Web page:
Monthly Archives: December 2010

American politics still amaze me, and that tea party stuff is just insane sometimes!!!


I must say that I still don’t understand much about american politics. The more I find out about it, the less I see coherence or logic in some of it. The regular democrats and republicans are already strange to me sometimes (just as our Belgian parties can be pretty freaky) but the so-called ‘tea party’ is sometimes more freaking weird than I’d expect reality to be, and more something for some over-the-top unrealistic movie.

This is a good example: “Tea party leader: Restricting vote to property owners ‘makes a lot of sense’”. I know the tea party is a loose bunch of protestors who react against something that’s supposed to be ‘socialist’ or even ‘liberal’ who don’t always have much more in common than to be ‘conservative’ and against Obama’s politics, but time after time they baffle me!

(As a european I myself would call a lot of their views plainly (neo)liberal, and the McCarthyist witch hunt against ‘socialism’ reminds me of those anti-rock’n roll preachers who see Aleister Crowley from a mile even when he isn’t there, but would not recognise Jesus if he’d stand just before them)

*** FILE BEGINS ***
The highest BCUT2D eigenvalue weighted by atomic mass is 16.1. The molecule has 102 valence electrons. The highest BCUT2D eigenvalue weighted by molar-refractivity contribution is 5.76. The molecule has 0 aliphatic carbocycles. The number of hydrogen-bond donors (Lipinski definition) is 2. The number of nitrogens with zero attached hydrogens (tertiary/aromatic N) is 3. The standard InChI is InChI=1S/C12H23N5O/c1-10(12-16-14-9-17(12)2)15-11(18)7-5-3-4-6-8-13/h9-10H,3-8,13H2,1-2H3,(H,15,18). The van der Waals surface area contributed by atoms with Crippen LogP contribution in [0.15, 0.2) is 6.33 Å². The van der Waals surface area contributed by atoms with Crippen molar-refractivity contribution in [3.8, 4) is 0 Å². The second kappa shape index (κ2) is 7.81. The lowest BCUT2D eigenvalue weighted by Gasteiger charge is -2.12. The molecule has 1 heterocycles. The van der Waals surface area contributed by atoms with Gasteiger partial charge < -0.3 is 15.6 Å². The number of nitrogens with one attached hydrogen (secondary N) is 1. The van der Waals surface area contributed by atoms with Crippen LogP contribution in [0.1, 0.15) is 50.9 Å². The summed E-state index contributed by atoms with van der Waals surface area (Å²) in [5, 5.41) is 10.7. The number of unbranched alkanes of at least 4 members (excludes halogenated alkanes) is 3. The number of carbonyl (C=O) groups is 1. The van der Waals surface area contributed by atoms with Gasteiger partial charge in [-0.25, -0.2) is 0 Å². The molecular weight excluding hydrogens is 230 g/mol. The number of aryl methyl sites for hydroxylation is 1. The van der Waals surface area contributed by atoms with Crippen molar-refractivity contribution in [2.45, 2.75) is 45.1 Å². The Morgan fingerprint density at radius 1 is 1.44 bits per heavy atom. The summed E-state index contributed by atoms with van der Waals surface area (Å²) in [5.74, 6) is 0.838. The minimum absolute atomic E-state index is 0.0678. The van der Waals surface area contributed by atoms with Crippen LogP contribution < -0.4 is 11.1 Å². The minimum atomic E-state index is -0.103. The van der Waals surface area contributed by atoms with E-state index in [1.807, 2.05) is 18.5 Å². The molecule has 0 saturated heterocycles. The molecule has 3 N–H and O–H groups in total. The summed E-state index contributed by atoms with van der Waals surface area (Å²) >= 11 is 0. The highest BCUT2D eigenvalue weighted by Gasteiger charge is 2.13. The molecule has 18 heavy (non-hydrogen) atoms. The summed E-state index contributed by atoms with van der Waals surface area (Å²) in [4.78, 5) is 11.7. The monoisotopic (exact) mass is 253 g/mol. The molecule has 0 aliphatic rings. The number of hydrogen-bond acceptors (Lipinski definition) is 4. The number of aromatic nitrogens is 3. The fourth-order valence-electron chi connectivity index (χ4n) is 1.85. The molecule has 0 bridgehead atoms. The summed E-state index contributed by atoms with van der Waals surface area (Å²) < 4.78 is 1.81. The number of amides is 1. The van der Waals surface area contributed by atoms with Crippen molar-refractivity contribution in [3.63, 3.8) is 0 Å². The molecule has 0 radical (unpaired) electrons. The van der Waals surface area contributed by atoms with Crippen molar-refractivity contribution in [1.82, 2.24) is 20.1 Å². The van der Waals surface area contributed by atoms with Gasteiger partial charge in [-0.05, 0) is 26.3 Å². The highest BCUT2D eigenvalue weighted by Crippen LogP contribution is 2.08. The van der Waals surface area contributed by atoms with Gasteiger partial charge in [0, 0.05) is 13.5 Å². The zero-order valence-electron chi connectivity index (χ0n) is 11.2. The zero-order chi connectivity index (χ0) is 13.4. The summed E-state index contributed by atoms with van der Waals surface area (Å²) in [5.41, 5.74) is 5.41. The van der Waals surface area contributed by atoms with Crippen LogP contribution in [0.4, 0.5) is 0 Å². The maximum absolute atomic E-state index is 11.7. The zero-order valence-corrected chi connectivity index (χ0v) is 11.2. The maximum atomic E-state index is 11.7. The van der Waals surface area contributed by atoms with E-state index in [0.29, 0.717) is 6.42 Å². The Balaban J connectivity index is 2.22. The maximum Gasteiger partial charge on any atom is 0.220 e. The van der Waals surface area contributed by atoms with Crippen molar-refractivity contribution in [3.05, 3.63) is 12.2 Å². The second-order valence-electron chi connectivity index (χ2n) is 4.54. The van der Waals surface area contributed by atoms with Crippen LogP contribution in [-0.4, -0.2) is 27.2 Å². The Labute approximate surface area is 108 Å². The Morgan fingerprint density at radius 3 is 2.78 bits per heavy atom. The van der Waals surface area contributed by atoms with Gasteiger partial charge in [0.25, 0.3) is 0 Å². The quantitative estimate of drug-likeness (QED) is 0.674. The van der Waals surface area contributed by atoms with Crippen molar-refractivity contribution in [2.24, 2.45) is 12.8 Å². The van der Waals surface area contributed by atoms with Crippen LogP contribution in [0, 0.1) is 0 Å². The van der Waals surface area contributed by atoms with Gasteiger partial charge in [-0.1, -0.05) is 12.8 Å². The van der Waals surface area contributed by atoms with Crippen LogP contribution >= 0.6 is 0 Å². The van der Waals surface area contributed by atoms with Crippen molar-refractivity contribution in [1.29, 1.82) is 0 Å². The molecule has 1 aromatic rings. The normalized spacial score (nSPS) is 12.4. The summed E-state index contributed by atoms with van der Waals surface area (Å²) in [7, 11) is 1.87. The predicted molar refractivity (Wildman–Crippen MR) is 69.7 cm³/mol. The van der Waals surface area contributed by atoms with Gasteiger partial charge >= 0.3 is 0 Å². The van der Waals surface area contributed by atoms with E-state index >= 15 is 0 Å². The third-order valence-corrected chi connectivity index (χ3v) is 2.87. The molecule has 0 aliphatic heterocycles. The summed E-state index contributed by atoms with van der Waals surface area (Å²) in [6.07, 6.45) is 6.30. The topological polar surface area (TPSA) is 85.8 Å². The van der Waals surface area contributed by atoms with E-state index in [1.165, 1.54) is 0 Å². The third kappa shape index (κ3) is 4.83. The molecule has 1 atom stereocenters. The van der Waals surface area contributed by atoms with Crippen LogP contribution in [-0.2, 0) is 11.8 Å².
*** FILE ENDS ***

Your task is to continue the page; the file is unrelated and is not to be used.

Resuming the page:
The Founding Fathers originally said, they put certain restrictions on who gets the right to vote, (…) one of those was you had to be a property owner. And that makes a lot of sense, because if you’re a property owner you actually have a vested stake in the community. If you’re not a property owner, you know, I’m sorry but property owners have a little bit more of a vested interest in the community than non-property owners.

Apart from the fact that I as a non-American am probably just unable to understand the veneration of the ‘founding fathers’, to the point that they are misquoted and re-invented to fit a lot of different ideologies, this idea sounds to me like a lot like the ‘ancien regime’, or the supposed ‘stupid evil guys’ I’ve learned of that came before belgium was a real democratic country. I know that in those days we even had a system that gave rich people more votes, and poor people none, which is just plain unfair. The ideas of this ‘tea party’ guy are one step in the direction of bringing those injustices back under the guise of ‘democracy’….